18 November, 2005

$100 laptops and the end of US tech-innovation?

So the National Academies are worried about technological innovation in the US in the coming years. Apparently, competition from growing economic powers (such as China and India, to name two obvious examples) will soon overtake the drive to innovation in technology that's characterized the US market for some time now. This concern counters recent consensus among economists and intellectual-property scholars that allayed fears over a moribund US technological prowess by reminding us that copyright laws abroad are simply behind the current state of such laws in the US. Therefore, the argument goes, why would anyone care to innovate when chances are another manufacturer down the line could simply take your product and either replicate it (in the case of media), or reproduce a copy that is as faithful to the original as a Catholic priest's chastity is true to God? (Just in case it wasn't already obvious, the quintessential example that would prove the rule is none other than the People's Republic of China, where pirated DVDs are not only available "fresh off the streets", but even on store shelves in downtown Beijing.)

Of course, the defenders of a status-quo in tech innovation ignore one basic and obvious question: who's to say copyright laws won't change and adapt to growing pressure from consumers, not only here in the US, but elsewhere in the world? And what, you might ask, is the necessary condition for such a change to be possible? Oh, I don't know, a four-letter term called "lobbying power" maybe? Nay-sayers argue that American college students are simply shunning the sciences, while students abroad embrace them (see the first link in this post for more). To boot, I would add, are the many efforts afoot to curbe the festering digital divide between people with the means to use today's cutting-edge technology and those who lack these means. The open-source community (and IBM and Google, including media mogul Rupert Murdoch), NGOs, even Microsoft's offered a scheme to market Windows on the cheap (but also the Bill and Melinda Gates foundation, though this one aims at more than just the digital divide).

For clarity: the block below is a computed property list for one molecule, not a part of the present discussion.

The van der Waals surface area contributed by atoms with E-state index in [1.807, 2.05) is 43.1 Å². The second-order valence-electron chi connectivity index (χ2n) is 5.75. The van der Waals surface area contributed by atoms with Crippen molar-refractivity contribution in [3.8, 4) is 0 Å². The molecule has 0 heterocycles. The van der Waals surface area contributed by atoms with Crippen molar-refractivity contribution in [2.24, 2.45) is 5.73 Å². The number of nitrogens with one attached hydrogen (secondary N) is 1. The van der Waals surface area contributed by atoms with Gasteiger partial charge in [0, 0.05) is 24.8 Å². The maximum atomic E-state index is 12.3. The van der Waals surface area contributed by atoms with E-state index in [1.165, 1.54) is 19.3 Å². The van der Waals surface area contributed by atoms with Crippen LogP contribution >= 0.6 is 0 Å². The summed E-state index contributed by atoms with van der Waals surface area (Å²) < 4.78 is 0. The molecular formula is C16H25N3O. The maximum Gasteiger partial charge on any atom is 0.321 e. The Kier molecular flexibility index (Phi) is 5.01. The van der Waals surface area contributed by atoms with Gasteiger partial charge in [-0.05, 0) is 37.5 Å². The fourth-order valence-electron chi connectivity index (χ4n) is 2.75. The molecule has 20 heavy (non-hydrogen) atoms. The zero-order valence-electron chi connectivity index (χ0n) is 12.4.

But now the UN is backing a move to give the world's poorest kids durable and power-efficient lime-green and yellow laptops (the color scheme is meant to stimulate a feeling of "playfulness"). These $100 laptops even come with the option to switch between color or black-and-white (which apparently produces a more brilliant image) displays, lack backlights (which means more juice for extended-hours of usage) and connect to other laptops through what is called "mesh networking" (another promising technology in the global push to make information freer). You might wonder what steps they're taking to prevent theft? Says Nicholas Negroponte, head of the innitiave, that supplying these machines in the millions should take care of the problem. (Indeed, the program will only enroll countries that commit to purchase at least one million units).

Here's to hoping...

Update: For detailed snapshots of the laptop, go here. One important feature I forgot to mention is that the laptops come with hand-cranks, to account for the lack of dependable sources of electricity in many places where these laptops would be used.

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